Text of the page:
Brinck-Johnsen: An Homage to EBAs
Mourning the end of a Dartmouth mainstay.
I defended my senior fellowship project, the culminating experience of my undergraduate career, Tuesday morning. I’m taking one class this term and have a few edits to do on my thesis, but I walked out of my defense meeting feeling happy. I was essentially done with Dartmouth, and it had been an incredible time. Not three minutes later I was fighting back tears when I learned that something else was done with Dartmouth: the venerable late-night institution Everything But Anchovies.
Things have changed significantly since I matriculated, but I didn’t cry when Alpha Delta fraternity was shut down. I didn’t cry when Sigma Alpha Epsilon fraternity was derecognized. I didn’t cry about the hard alcohol ban or the replacement of the Moosilauke Ravine Lodge. Although it came close, I didn’t cry when we failed to build a recognizable snow sculpture in 2016 and 2017. When I found out EBAs was shutting down, I cried in the street.
As a townie, I grew up eating EBAs. Its barbeque chicken pizza was the staple food of summer pool parties, and our end-of-season sports celebrations always happened there. When I became a vegetarian and went to college, EBAs’ mozzarella sticks were my late-night study fuel. When I turned 21 and became vegan, I would study there with a black bean burger and a beer. My junior fall, I became close friends with EBAs’ delivery driver who supplied me with food as I struggled through Philosophy 6, “Logic and Language.” My senior year, my two best friends and I were such regulars at “EBAs Live” (the physical location) that we had loyalty stamp cards and an ongoing bit with our two favorite waiters about “Eddie the falafel guy” (he doesn’t exist).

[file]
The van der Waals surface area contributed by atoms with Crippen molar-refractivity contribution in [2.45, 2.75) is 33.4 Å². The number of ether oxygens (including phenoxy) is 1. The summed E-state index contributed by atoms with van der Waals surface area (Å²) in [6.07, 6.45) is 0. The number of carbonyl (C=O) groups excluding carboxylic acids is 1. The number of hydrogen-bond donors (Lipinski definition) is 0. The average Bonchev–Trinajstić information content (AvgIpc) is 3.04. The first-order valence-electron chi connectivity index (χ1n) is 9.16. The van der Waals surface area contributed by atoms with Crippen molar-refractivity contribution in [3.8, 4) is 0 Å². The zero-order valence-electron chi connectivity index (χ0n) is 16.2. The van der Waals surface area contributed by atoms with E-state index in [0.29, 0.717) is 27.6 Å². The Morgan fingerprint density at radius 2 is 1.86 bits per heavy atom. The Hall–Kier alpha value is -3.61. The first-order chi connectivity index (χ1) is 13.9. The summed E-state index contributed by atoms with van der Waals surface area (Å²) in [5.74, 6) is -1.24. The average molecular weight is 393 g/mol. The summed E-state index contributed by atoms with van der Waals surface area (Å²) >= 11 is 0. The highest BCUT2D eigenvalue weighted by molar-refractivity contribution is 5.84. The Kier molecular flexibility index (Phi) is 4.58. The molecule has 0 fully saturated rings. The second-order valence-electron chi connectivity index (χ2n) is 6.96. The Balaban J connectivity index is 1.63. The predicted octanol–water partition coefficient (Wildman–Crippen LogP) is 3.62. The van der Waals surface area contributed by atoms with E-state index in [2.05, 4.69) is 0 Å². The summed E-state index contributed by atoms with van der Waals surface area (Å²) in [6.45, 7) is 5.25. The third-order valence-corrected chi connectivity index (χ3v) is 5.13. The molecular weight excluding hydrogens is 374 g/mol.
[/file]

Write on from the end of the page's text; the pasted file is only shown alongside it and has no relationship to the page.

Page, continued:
When we first heard the news, we rushed over to EBAs, joking about how “Ebbas” would never close down, how it was too obvious of a sitcom trope to have our college restaurant shut down just as we are about to graduate. The universe doesn’t actually work with such perfect metaphors, we reasoned. We had been at “the boos” just two nights before for a study and beer session. When we got there, however, a locksmith was changing the door, and our favorite waiter came out. “This is it guys,” he said. We just looked at him. “It’s true?” I finally asked, “—you’re closing?” He nodded. “Was it !@#$ Domino’s?” my friend asked. He explained that it was actually a problem from before Domino’s — students would order pizzas and not pay. Fifty or so were coming back a week: uncollected, unloved pizzas. “It’s too bad too,” he said, cracking a smile “Eddie was just about to get back from vacation.” We laugh-cried, and a voice called him back into the darkened restaurant. “I love you,” I said to his disappearing back.
I realized that I had possibly one of the last veggie burger EBAs ever made — a woman who came in 10 minutes after me and asked for one was told that they “were out,” and two days later EBAs was closed. EBAs has existed for so long that I thought it always would.
When I was 8 years old, a businessman I met on a train told me all about his son who went to Dartmouth and had a tab at “that local anchovy pizza place.” He gave me his card and told me to put all my future pizzas on him. I promptly lost the card, but every time I went to EBAs I would remember him. That’s the kind of place EBAs was. It was a local place and a college place and a place where you could become really good friends with a waiter and play Trivial Pursuit from 1985 and study for finals and hang out for hours. Dartmouth students sustained EBAs until they didn’t anymore, and now it’s gone.
Brinck-Johnsen is a member of the Class of 2017.
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